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Stansted at a standstill...


I don’t travel well – but the following must be the worst problem I have ever caused…


Stansted Airport near London is to most people a well laid out airport – basically a rectangular shed with two floors for arrivals and departures, runways at one side, and drop off / pick up at the other side – plus a few satellite gates. Nothing simpler you might think. That’s what I thought.


In auto mode I got onto one of the automatic shuttle trains to get me to gate 32. But the train stopped at gate 30. There were a couple of requests to get off the train. But I thought – not a problem – the train is simply going to go back to pick up more passengers, and I could get back to where I started, so I stayed put. Wrong decision. The train went onwards, down into a dark tunnel, and stopped at a siding, and turned its lights out. Not a good feeling. Oh well, it will soon start up again, and go on its merry way. Not a bit of it. Another train came down the same track, and stopped, and it’s lights also went out. Feeling now less than optimistic about making the wedding in Sicily – I looked for emergency phones. None to be found. I then opened the train doors and ventured out onto the platform - dusty, and mine were the only foot prints. There was one door at the end – which had multiple warnings saying DO NOT EXIT – and one on the side, that I went through, and found another platform and an emergency phone. I picked it up. ‘Are you the person who left the shuttle train?’ said the voice at the other end. On my confirmation – the voice continued ‘Stay where you are! Do not move! You are in a very dangerous situation. Wait and help will come.'


Good news in a way. I waited. And soon a man appeared on another platform further down the track, and asked me to get onto the tracks. Yup – you guessed it. They had turned off the shuttle trains. I was then escorted to a man in a jeep. I was informed that I was the only person in Stansted’s 25 year history that had made this error – not good. I wondered if I would make my flight. I was told that other people might be missing their flights because of me – and was pointed to shuttle busses that had been drafted in to replace the trains. Perhaps very unjustly, I was then dropped off at the gate that my flight was at, and was there in time.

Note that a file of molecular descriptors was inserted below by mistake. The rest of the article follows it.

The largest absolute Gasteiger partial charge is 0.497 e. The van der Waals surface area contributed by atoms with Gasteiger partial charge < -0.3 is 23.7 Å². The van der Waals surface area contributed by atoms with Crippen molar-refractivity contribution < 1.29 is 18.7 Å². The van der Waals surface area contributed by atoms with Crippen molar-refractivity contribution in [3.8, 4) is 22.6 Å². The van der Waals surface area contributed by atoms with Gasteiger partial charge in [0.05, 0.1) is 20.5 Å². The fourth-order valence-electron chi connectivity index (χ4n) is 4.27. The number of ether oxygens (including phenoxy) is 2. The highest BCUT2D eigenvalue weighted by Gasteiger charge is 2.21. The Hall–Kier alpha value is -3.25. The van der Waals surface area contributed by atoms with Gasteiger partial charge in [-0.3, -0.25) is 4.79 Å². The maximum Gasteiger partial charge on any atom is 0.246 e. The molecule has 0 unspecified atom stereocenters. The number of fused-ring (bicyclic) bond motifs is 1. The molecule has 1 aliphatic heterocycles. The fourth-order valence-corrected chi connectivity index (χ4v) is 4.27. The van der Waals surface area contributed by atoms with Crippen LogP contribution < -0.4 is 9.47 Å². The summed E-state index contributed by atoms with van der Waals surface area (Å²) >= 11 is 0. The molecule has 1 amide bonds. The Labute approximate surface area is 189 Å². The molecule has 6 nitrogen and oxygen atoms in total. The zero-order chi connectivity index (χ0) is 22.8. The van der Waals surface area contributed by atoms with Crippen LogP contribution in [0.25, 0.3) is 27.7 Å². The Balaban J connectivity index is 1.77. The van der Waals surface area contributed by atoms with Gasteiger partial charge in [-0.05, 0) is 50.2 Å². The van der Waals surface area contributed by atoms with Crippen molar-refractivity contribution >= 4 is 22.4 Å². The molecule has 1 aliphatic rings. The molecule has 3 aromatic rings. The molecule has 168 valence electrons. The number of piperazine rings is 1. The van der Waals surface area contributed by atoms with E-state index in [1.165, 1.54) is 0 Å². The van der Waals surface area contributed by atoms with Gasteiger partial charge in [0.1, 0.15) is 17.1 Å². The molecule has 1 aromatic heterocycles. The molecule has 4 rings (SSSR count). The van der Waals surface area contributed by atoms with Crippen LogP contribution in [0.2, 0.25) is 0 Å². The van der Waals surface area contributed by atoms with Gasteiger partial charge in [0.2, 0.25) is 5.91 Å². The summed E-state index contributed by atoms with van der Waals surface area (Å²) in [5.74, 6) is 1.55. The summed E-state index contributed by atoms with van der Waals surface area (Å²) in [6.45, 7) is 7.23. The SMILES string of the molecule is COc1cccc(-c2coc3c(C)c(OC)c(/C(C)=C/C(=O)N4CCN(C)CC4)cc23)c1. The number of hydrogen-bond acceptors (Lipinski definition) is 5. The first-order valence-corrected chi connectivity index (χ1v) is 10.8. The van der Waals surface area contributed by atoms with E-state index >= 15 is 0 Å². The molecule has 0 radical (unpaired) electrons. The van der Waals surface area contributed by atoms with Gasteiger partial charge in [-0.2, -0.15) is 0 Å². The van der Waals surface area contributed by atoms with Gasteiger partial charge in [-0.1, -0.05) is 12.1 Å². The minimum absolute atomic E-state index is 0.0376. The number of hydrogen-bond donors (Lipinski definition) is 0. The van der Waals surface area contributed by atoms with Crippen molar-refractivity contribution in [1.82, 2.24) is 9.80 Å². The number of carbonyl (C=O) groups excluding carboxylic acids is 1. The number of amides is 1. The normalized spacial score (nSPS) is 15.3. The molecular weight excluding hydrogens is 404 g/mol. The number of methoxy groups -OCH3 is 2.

Have you ever been through security and your bag goes on a detour to be inspected by plastic gloved hands of airport security staff? And then the dawning realization that your expensive aftershave, or hand cream, or… just made it into the wrong bag, and you are left with no option but to take the hit, bin it, and accept the loss.

This happened to me recently, at Genoa airport. The culprit was a pot of honey – the very finest honey, from a smart café in Genoa, and was a present for my wife.

I was informed of the two options: (a) bin it or (b) go back through security, and check my carry on bag into the hold. After a moments hesitation, and being in good time – I went for option (b).

Except when I arrived – there was a $60 Euro second bag charge by BA. The baggage checkin staff could not have been more apologetic, and my wife, being both Scottish and Dutch would not have appreciated a pot of honey that cost $70 inc baggage charges, no matter how good.

Rather than bin the honey, I asked one of the checkin staff to accept it herself – with the greatest look of commiseration (and reluctance to profit from the misfortunes of others) she then phoned the hold check in team, to see if there was something that could be done.

Amazingly I was then escorted through the under workings of Genoa airport by a baggage manager, gave him my baggage check and passport, and he went through the plastic doors out onto the airport tarmac to retrieve the bag I had already checked in.

I then brought the bag back, packed the honey, and re-checked it in. No extra charge.

Fantastic Italians at Genoa airport: thank you!

And BA got the bag through to Heathrow.

The honey was good!